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Fleetwood Mac – Do The Shake (Rattlesnake RS 299)

Fleetwood Mac, ‘Do The Shake’ (Rattlesnake RS 299)

Rattlesnake Shake – Underway / Stranger Blues / Phyllis (aka The World In Harmony) / Tiger / The Green Manalishi (With the Three Pronged Crown) / Great Balls Of Fire / Twist And Shout

BBC Paris cinema studio, London, England, April 9th, 1970.

Back in the days when radio still held the musical margin over TV and the BBC had taken up the reigns of popular light music over the pirates who might have struggled to get a lot of their acts to come on board, never mind stay and play through of their live rendition through the wobble and thrust of those choppy waters from where they broadcast, the British Broadcasting Corp were able to distil their output over various different programmes, slotting some of their wilder diversions in to the later evening schedules for the heads who might be more inclined to listen deeper in to the album tracks. The very benefit of the BEEB broadcasting these shows though was that bootlegging was still in it’s infancy so they thought nothing of not spoiling the atmosphere by laboring a voice over by the main presenter, obscuring some of the music or the chatter between songs.

The set tonight, from the first incarnation of the Fleetwood Mac band, is widely varied to show off their musical chops from the pulsing electroplate doom of ‘Rattlesnake Shake / Underway’ – an extraordinary slab of deeply moody, driven blues – If you’re a Beatles digger, you’ll know what I mean when I say it put me in mind of the bruised and brutal jamming after George’s departure in mind January, 1969 but without Yoko’s wail over the top – The lyrics, some seemingly improvised on the moment, edge in introducing Mick Fleetwood.

Interestingly, The tape begins without introduction, beginning straight from the start of the track, jolting us straight in to the music. After listening to a number of live sessions and hearing the band led on to the stage with a little bluster as they drop in, it makes a refreshing change.

‘Stranger Blues’ is a quicker paced rocker, it’s groovy elasticity whipping and jiving around the studio while hopping excitedly from foot to foot. From here we have the first introduction and chatter between Danny Kirwin, somewhat reluctant to bother to talk, ‘Phyllis’ or, as it would end up being titled, ‘The World In Harmony’ is revealed as being untitled at the time but gets it’s name appropriated at the end through an inspired little bit of improv between Kirwin and David Symonds. Shades of ‘Albatross’ but with rougher-hewn edges, shimmer and chime from this track.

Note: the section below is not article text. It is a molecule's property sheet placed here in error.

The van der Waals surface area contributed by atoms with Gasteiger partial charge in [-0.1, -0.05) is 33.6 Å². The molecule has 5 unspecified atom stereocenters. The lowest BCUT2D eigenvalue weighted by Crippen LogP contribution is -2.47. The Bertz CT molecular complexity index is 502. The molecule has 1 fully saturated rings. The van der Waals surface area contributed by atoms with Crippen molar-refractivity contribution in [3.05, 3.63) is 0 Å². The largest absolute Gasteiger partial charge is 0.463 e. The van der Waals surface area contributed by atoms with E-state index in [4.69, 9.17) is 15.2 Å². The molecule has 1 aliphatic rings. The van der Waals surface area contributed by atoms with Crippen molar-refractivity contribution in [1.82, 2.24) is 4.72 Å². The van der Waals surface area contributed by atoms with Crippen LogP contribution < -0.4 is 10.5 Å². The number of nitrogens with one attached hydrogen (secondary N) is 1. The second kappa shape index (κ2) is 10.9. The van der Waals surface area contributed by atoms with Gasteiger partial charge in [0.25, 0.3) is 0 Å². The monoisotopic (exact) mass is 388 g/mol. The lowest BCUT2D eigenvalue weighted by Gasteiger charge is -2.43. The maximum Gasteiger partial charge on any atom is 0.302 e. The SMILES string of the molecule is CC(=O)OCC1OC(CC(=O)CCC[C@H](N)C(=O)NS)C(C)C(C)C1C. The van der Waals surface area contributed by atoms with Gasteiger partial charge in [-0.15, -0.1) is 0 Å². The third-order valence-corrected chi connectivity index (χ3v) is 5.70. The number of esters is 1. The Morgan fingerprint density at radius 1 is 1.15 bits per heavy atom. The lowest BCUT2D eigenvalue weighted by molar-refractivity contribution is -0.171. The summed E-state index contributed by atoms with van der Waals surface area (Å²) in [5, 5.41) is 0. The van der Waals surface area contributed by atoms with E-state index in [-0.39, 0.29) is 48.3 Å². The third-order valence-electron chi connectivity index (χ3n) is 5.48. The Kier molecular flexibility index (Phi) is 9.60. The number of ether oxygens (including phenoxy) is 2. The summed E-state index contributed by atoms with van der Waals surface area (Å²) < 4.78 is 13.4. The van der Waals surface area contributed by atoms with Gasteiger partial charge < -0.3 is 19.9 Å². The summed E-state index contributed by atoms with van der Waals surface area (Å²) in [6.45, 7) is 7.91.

Appearing for a little more traditional rock and roll, ‘Tiger’ is closer to what the band no doubt heard in their infancy, no posture or pandering to a modern sound, all balls and boom from this speedy little romp in an Elvis “Jailhouse Rock” style.

One of Peter’s own tracks, ‘Green Manalishi’, arguably one of the ‘Macs most famous early era tracks that held throughout some of their later excesses feature next – Apparently written by Green after a drug fuddled dream, the longest track played on this session and possibly the darkest – Their Grateful Dead inspired jamming flowing like water through junctures, changing periodically and quickly.

The set ends with two rock and roll standards, firstly ‘Great Balls Of Fire’ consumes the house with a frenetic rendition and a dizzying flying guitar solo, ‘Twist And Shout’ is much slower than, say, the Beatles version but it allows for much more improv on the bands part, the audience clap along behind the beat giving the impression of a wedding party style and gives the song a neat little twist to it’s oft’ played style.

The appearance has been uploaded to the internet before and desktop bootlegged as, ‘London Underway’, also pressed by the Genuine Pig as ’They Play On’, wrongly dated January 1970, the CD has also seen appearance as a grey area release, ’Showbiz Blues’ (Receiver Records Limited) (Where the source is said to be a little rough), ‘Rattlesnake Shake’ appearing on Fleetwood Records, “Live At The BBC” muting the point as to whether Rattlesnake should have given us another release of this show. The grey release now long out of print and not available from any of the known streaming or download services justifies it’s release on silver disk for those of us that like their silvers.

The artwork is an eight page booklet of various Fleetwood images from around the same era in colour and black and white. The text of the groups name on the spine is a little too dark to read properly but it’s a small aesthetic grumble at best, really.

Another nice release from the ‘Snake, especially if we’re getting an upgrade!

If you liked this review, buy me a cup of joe. (Suggested: $3 a shot or $7.5 for a double)

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One comment

  1. Anybody wanna take a crack at telling me how significant an upgrade this is from the grey area release?

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